The Minister for Māori Development says anyone who disagrees with Te Ture Whenua reforms can still send through their feedback about the process.
This comes after the Minister was accused of telling a recent consultation meeting that the government has the numbers to pass the legislation.
Te Ururoa Flavell says, “No I won't say yes or no. At the end of the day, I presented to the meeting, there is a time where this will reach Parliament. When that time comes, then it will be determined whether or not this is passed through 61 votes.”
The Minister has been accused of telling a Gisborne consultation hui that the government has the numbers to pass the legislation. Māori landowner Marise Lant is worried that no matter what Māori landowners say, it won't make a difference.
"Right now it's one sided, right now there's an agenda on the table and right now Māori land owners are not making the decision," says Lant.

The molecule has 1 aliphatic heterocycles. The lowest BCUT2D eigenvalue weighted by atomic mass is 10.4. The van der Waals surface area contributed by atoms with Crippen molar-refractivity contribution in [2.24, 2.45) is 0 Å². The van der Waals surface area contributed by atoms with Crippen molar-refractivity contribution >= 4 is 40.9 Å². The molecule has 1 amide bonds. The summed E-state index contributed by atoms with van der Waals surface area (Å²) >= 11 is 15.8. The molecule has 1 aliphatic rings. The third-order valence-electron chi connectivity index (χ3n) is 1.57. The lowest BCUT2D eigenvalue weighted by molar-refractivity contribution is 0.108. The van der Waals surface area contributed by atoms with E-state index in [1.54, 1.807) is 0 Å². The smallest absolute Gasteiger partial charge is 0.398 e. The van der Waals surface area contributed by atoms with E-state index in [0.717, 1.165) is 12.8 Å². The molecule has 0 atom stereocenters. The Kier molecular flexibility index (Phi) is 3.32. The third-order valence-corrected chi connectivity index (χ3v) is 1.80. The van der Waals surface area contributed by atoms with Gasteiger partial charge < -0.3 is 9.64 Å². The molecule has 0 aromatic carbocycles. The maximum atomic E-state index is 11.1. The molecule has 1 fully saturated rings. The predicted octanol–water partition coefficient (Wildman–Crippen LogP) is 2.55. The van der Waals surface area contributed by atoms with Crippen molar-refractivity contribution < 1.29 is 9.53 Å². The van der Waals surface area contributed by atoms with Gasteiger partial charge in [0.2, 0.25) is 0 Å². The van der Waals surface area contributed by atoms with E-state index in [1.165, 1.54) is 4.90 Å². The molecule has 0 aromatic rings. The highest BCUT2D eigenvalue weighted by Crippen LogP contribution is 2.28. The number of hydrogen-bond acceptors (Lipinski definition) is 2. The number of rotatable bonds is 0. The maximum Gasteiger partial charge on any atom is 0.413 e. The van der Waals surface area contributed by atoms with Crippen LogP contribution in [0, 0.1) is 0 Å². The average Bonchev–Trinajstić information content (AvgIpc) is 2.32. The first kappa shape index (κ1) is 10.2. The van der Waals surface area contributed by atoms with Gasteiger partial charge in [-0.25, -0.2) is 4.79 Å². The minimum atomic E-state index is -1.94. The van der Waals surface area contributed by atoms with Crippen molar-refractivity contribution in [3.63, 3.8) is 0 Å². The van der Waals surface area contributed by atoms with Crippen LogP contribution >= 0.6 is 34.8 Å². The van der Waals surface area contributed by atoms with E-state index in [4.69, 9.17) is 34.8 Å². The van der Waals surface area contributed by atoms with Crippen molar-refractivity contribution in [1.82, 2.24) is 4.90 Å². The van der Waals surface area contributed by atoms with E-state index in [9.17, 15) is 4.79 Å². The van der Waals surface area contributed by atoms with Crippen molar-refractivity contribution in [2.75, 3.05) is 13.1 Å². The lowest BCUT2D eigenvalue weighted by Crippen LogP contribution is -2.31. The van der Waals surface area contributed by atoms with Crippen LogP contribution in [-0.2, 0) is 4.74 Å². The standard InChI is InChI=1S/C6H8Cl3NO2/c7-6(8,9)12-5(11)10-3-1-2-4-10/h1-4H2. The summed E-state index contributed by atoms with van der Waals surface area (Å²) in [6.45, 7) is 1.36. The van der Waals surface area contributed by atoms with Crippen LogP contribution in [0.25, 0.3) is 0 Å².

But the Minister claims the process is not over.
“This is opened to the public, through submitting feedback on paper, through presentations before the Māori Affairs Select Committee.
Most people are informed about the basis of the consultation rounds.
There are still some who don't agree but they can still send through their feedback,” says Flavell.
There are 20 consultation hui being held around the country this month. But Labour's Meka Whaitiri says the process is being led by the Crown, not the people.
"They pick the dates, they pick the venues, they pick the presentations and Māori land owners don't have a say,” says Whaitiri.
The Minister has also dismissed criticism that the bill does not protect Māori land from mortgage or sale. He says if anything, protection will be even tighter than what currently exists.